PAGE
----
Manali, a small town high up in the north of India in the state of Himachal Pradesh. It’s popular for being a tourist hotspot, though the principal income for the residents of this region comes from apples. It’s also well known for being the start point for the journey into Ladakh. Travelling the highway connecting Manali to Leh is one of the most sought after journeys in the world. Tourism for the general masses however, hasn’t reached the heights one could expect from a destination like Manali, because it has few claims to fame. One of those few tourist hotspots is the Rohtang pass. Situated at around 15,000 feet above sea level, this pass in the Pir Panjal mountain range is the most formidable pass on the Leh Manali highway. It is a vital link between the town of Manali and the Lahaul and Spiti valleys. Both the valleys have several villages and people residing in them are cut off from civilisation for nearly six months at a time, unless they make the significantly long journey around from the Kaza valley which in the winter months could be a four day journey. There is no access to food for these villagers, other than what is stored before winter, no medical facilities or any other support, nor are they able to sell their produce. Until Rohtang pass opens sometime in the month of May, the entire area is inaccessible. This also poses problems for the Indian army, who cannot deploy troops or supplies to some of their camps all year round further up in Ladakh. Tourists, however, visit the pass not to get a sense of how high the Himalayas are but to experience snow. The pass is open for just around four months every year. The rest of the year, snow accumulates almost fifteen feet high making access to the Lahaul and Spiti valley insurmountable. Even during the summer months the journey up to the pass isn’t an easy one. High altitudes, cold weather, avalanches, soil erosion, incessant traffic and ecological damage all pose myriad challenges. Hence a need for a vital link between the two valleys.
In the early ‘80s a plan was forged to create an all-weather axis that would connect Manali to the Lahaul and Spiti valleys providing year round connectivity between these two regions. The initial plan was to upgrade the existing infrastructure, but given the harshness of the Rohtang pass and the road leading to it that was constantly threatened by natural conditions, a tunnel was proposed.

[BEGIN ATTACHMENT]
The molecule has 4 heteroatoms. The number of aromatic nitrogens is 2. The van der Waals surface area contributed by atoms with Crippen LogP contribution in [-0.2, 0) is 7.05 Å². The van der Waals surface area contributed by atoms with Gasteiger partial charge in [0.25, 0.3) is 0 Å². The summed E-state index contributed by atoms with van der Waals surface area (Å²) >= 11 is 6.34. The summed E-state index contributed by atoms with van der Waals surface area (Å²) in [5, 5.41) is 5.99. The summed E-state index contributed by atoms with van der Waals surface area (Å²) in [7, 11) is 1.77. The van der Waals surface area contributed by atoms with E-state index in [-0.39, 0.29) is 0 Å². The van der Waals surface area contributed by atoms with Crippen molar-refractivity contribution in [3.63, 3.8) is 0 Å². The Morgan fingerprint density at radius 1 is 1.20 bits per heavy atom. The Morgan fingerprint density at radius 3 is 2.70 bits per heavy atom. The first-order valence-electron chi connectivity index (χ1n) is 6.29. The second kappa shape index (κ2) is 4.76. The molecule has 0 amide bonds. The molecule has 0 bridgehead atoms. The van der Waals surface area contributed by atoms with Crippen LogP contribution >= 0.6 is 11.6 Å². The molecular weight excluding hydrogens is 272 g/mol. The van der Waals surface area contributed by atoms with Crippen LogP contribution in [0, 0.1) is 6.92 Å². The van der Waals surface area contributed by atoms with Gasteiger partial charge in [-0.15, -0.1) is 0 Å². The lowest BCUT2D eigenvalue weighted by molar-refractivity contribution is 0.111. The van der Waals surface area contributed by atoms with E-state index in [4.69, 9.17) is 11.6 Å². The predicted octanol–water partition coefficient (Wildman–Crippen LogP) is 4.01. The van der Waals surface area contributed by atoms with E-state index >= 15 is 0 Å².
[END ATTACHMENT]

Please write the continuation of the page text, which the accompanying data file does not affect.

In 2000, the then-Prime Minister of India, Shri Atal Bihari Vajpayee made an announcement that work would commence on building a tunnel. The Rail India Technical and Economic Service (RITES) conducted the feasibility surveys necessary for the construction. Work began earnestly with surveyors trying to locate the ideal entry and exit points for a year-round connector. Work was slow given the natural conditions of the region. Heavy snow fall would impede progress for nearly six months each year making it hard to study the mountain and its characteristics.
Vajpayee laid down the foundation for the project that would come to be known as the Rohtang tunnel in 2002. The plan was to go through the mountain, under the Rohtang pass.India’s premier road construction engineers, the Border Roads Organisation (BRO), was handed the principal task of building the tunnel. BRO partnered with Strabag-Afcons, a joint venture between India-based Afcons Infrastructure (a division of the Shapoorji Pallonji group) and Austria’s largest construction company, Strabag SE.
THE BORDER ROADS ORGANISATION
The BRO is single-handedly responsible for significant infrastructure works along India’s border areas. This includes the development and maintenance of roads in extremely remote regions along the borders of India, airfields, helipads, bridges and tunnels. The BRO has also conducted several operations of a similar nature in the neighbouring countries of Afghanistan, Bhutan, Myanmar and Sri Lanka. Their task is enormous as a majority of the regions they build roads in are inhospitable. And yet, despite towering odds, the BRO has carved their way through the mountains, providing vital connectivity to far flung regions of the nation. BRO comprises of officers from the Border Roads Engineering Services (BRES) and an often heard name in the Himalayas, the General Reserve Engineers Force (GREF).
THE ROAD TO LAHUAL AND SPITI
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